2005-2006
The following is a description of a study from one of the many researchers that our organization has funded.

Preventing Bone Loss in RA

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Nicole Cherie Walsh, Ph.D.
Beth Israel Deaconess Medical Center, Harvard Institute of Medicine
Boston, Massachusetts
The role of T cells in the pathogenesis of focal articular bone loss in inflammatory arthritis

The structural integrity of bone is maintained by the coordinated actions of two cell types, the bone forming osteoblast and the bone resorbing osteoclast. In rheumatoid arthritis (RA), there is an imbalance in the activities of these two cells, with osteoclast resorption predominating. This results in bone loss within the joints leading to joint deformity and pain. The exact mechanisms mediating this imbalance have not been fully explained. White blood cells such as T cells not only contribute to inflammation within the RA joint, but have also been implicated in mediating the formation of osteoclasts. There is also evidence to suggest that T cells may modulate osteoblast formation and function. Therefore, T cells represent a potential target for therapeutic intervention to prevent arthritis-induced bone loss.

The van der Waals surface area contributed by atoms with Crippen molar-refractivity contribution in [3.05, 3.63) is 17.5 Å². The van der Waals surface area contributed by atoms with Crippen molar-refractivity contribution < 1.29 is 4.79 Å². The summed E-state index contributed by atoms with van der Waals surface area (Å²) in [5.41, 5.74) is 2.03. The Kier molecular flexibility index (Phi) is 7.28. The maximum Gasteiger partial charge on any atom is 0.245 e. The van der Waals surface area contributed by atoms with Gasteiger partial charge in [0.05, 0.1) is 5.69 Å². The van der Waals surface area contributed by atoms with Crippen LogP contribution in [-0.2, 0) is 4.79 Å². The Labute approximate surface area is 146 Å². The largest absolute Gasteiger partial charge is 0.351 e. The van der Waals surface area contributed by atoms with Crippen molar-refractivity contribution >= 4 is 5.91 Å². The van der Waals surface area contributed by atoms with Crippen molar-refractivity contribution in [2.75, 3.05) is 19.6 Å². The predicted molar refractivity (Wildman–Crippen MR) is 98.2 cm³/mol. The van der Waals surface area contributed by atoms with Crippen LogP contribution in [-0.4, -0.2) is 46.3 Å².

Dr. Nicole Walsh’s study will assess the potential for the T cells to modulate osteoblast formation and function in arthritis, using experimental animal models of arthritis. A clearer understanding of the role of T cells in mediating arthritis-induced bone loss may lead to the development of novel therapeutic strategies to prevent bone loss in this disease.

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